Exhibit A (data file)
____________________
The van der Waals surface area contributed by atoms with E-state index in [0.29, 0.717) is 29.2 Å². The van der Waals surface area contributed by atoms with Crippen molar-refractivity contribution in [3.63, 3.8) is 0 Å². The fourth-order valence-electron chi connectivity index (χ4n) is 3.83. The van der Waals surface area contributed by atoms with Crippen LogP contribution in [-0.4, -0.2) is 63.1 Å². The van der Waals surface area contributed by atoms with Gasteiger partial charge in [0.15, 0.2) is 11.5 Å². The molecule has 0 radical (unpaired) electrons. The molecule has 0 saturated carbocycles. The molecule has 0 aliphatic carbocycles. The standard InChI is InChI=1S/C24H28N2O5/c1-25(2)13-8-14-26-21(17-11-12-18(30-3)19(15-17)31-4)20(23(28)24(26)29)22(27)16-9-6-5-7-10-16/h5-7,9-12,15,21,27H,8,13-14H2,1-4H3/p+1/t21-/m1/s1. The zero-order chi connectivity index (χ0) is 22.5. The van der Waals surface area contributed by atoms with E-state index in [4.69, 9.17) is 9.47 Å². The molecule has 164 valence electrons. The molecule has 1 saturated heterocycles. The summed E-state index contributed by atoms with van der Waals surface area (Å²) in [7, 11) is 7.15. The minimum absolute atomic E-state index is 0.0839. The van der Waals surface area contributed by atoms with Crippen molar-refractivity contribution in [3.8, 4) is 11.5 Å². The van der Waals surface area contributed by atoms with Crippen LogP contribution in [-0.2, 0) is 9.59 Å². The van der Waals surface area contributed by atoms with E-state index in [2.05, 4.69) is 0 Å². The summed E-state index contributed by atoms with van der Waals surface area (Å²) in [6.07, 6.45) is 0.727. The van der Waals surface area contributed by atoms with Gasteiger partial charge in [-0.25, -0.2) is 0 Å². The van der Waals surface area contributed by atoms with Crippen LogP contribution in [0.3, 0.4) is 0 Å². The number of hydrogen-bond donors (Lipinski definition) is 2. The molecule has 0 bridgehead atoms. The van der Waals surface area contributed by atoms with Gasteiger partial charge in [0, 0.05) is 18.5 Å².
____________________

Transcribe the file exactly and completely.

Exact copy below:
The van der Waals surface area contributed by atoms with E-state index in [0.29, 0.717) is 29.2 Å². The van der Waals surface area contributed by atoms with Crippen molar-refractivity contribution in [3.63, 3.8) is 0 Å². The fourth-order valence-electron chi connectivity index (χ4n) is 3.83. The van der Waals surface area contributed by atoms with Crippen LogP contribution in [-0.4, -0.2) is 63.1 Å². The van der Waals surface area contributed by atoms with Gasteiger partial charge in [0.15, 0.2) is 11.5 Å². The molecule has 0 radical (unpaired) electrons. The molecule has 0 saturated carbocycles. The molecule has 0 aliphatic carbocycles. The standard InChI is InChI=1S/C24H28N2O5/c1-25(2)13-8-14-26-21(17-11-12-18(30-3)19(15-17)31-4)20(23(28)24(26)29)22(27)16-9-6-5-7-10-16/h5-7,9-12,15,21,27H,8,13-14H2,1-4H3/p+1/t21-/m1/s1. The zero-order chi connectivity index (χ0) is 22.5. The van der Waals surface area contributed by atoms with E-state index in [4.69, 9.17) is 9.47 Å². The molecule has 164 valence electrons. The molecule has 1 saturated heterocycles. The summed E-state index contributed by atoms with van der Waals surface area (Å²) in [7, 11) is 7.15. The minimum absolute atomic E-state index is 0.0839. The van der Waals surface area contributed by atoms with Crippen molar-refractivity contribution in [3.8, 4) is 11.5 Å². The van der Waals surface area contributed by atoms with Crippen LogP contribution in [-0.2, 0) is 9.59 Å². The van der Waals surface area contributed by atoms with E-state index in [2.05, 4.69) is 0 Å². The summed E-state index contributed by atoms with van der Waals surface area (Å²) in [6.07, 6.45) is 0.727. The van der Waals surface area contributed by atoms with Gasteiger partial charge in [-0.25, -0.2) is 0 Å². The van der Waals surface area contributed by atoms with Crippen LogP contribution in [0.3, 0.4) is 0 Å². The number of hydrogen-bond donors (Lipinski definition) is 2. The molecule has 0 bridgehead atoms. The van der Waals surface area contributed by atoms with Gasteiger partial charge in [0, 0.05) is 18.5 Å².